Providing a friendly habitat for Baltimore’s birds

Susie Creamer, 41

Director, Patterson Park Audubon Center

From her perch at Patterson Park Audubon Center, Susie Creamer is doing as much as the Orioles and Ravens to maintain Baltimore’s reputation as “Birdland.” In May 2017, Creamer and cohorts hosted Baltimore Birding Weekend, the city’s first-ever citywide weekend of avian activities, including bird-watching, happy hours, and, yes, an O’s game. The event was such a success that it will return twice in 2018, once this month and again in May. Even more crucial is the day-to-day work that Creamer does to make the city more hospitable to winged wonders. This includes environmental education programs, as well as rehabilitating and certifying habitats as bird- and butterfly-friendly. The program is so respected that parts of it have been adopted by the National Audubon Society. And Creamer’s fluent Spanish helps her efforts with East Baltimore’s sizable Spanish-speaking community. “The place where I am now is a really good fit for me,” she says. “It’s a combination of education, conservation, and international Baltimore.”

Baltimore City Rooftops
“So I can look out over the city and dream.” —Andre Mazelin

Deb Tillett, president at ETC Baltimore
“She’s a driven leader, an accomplished businesswoman, and is dedicated to helping life others up through guaranteed tough love and guidance.” —Margaret Roth

Freeman A. Hrabowski, III, president at UMBC
“Freeman’s passion, work ethic, and guiding principles have helped shape a lot of the direction I have taken in life.” —Thibault Manekin

Druid Hill Park
“It contains the oldest trees in Maryland!” —Liz Vayda

Impact Hub baltimore
“You have the ability to work alongside and meet some amazing change agents.” —Shantell Roberts

Proving to the world that Baltimore has style

Bishme Cromartie, 27

Fashion designer

With Vogue naming him a “designer to know” after his showcase at L.A. Fashion Week and celebrities donning his duds on Watch What Happens Live with Andy Cohen, it’s safe to say 2017 was a huge year for Bishme Cromartie. The Baltimore-bred Cromartie has helped put his city on the fashion map and is currently developing an online shop to get his designs—with bold and architectural shapes—out into the world. “I keep thinking I will have to relocate, but something keeps pulling me back to Baltimore. I think it’s the amount of inspiration I get here,” says Cromartie. “I love to work with kids and teenagers wanting to do design and show them that someone from their city did it and it’s possible.”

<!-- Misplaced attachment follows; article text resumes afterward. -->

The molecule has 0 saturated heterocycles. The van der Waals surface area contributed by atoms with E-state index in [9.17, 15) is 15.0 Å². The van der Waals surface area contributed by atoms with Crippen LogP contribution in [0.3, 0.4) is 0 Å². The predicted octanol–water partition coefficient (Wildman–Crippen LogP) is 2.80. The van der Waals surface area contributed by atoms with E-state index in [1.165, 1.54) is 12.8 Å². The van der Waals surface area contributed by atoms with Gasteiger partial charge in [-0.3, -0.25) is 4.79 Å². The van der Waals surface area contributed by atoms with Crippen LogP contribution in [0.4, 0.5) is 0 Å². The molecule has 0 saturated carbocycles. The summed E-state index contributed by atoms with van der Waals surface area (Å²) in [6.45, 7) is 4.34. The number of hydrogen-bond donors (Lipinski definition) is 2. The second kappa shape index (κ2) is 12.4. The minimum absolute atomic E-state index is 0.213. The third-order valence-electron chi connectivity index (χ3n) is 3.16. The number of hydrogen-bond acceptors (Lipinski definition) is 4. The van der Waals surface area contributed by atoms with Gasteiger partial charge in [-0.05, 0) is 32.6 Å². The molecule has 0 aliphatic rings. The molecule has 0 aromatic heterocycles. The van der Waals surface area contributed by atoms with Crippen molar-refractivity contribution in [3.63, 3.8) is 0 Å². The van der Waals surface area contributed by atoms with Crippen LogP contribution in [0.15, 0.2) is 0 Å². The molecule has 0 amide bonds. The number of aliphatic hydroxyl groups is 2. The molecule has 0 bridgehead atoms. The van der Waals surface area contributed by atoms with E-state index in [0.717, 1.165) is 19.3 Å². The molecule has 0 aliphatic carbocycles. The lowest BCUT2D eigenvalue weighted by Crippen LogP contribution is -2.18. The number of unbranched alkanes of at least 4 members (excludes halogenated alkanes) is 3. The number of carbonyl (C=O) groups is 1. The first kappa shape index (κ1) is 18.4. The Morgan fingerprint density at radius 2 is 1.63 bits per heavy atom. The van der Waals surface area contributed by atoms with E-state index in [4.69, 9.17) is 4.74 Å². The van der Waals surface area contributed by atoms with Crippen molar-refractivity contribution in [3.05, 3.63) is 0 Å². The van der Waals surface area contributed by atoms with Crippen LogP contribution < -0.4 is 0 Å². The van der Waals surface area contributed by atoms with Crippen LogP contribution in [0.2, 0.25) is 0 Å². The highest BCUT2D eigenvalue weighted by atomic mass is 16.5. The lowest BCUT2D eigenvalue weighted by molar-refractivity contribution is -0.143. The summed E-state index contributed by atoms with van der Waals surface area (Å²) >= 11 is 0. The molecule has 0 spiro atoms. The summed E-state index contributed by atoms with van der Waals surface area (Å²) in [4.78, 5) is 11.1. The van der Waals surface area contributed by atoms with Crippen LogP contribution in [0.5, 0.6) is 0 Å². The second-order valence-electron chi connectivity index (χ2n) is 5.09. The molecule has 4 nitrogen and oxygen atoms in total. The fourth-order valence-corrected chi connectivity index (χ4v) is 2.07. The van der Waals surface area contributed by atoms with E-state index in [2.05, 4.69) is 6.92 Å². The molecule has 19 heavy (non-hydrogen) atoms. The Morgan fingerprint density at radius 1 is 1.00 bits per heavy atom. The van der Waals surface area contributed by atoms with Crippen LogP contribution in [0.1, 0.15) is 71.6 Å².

Training and educating the service industry

Brendan Dorr, 38

Founder, Baltimore Bartenders’ Guild

If you’ve had a delicious cocktail here in the past decade, you have Brendan Dorr to thank. Before the term mixologist came into the vernacular, he was studying drink history and shaking cocktails behind the bar. As the head bartender at B&O American Brasserie (and, long before that, Ixia in Mt. Vernon), Dorr is considered the godfather of the cocktail scene in Baltimore, as he’s managed bars and hosted events for multiple charitable causes since the mid-2000s. He helps to train people from barback up to the managerial level and plans to continue that model when he and business partner Eric Fooy open gin bar Dutch Courage in Old Goucher in the spring of 2018.

Giving a voice to “the other”

Sean Elias, 32

Artistic director and CEO, Iron Crow Theatre

“My favorite thing ever written about me is that I’m unrelenting in my vision,” Sean Elias says. That vision? To use the power of theater to help lead Baltimore into a renaissance in socioeconomic development. As the head of Iron Crow Theatre, Elias aims to fill the gap between the city’s large theater companies and its community theaters. He’s shaping a professional theater that’s financially solvent and rewarding to the artist by using open calls, which pull talent from here and other cities, diversify our scene, and put dollars back into the local economy. Iron Crow is also the only professional queer theater in the city, producing avant-garde works and igniting dialogues. “We use queer in the broadest sense as ‘the other,’” he says. “Iron Crow is a home for these stories that don’t get told.”

Putting anti-racist policies into action

Ryan Dorsey, 36

Baltimore City Councilman, District 3

Ryan Dorsey has had anything but the typical political career path. After growing up in Belair-Edison, he got a degree from Peabody Institute, and then worked for the family business installing home theaters. But instead of serving a wealthy few, he thought, why not serve the diverse group of 40,000 residents in his district? So in 2016 he ran for City Council and won. Since taking office, he has fought to modernize antiquated legislation, much of which he sees as stemming from racist policies. He has drafted bills to veer the city out of a car-centric state of mind and proposed diverting funding away from the Baltimore Police Department and into housing, jobs, and transportation. “People can’t live without access to those three things,” he says. “Let’s stop trying to make people feel falsely safe and actually start making them secure.”

Connecting talent to under-the-radar opportunity

Fagan Harris, 30

President and CEO, Baltimore Corps

Why can’t Baltimore be to social change what New York is to finance? Or what San Francisco is to technology? Fagan Harris is obsessed with this question. As the president and CEO of Baltimore Corps, Harris links aspiring entrepreneurs to local leadership opportunities. Aside from organizing grants for startups (everything from student nutrition programs to a mobile-laundry service for the city’s homeless) and helping job-seekers find placement in the social impact sector, Baltimore Corps runs a yearlong fellowship program that matches young professionals with leaders at enterprises such as Open Works, Thread, Teach for America, and the Baltimore City Health Department. “We strive every day to solve the city’s hardest problems,” Harris says. “And we want to create an example that inspires others to do the same.”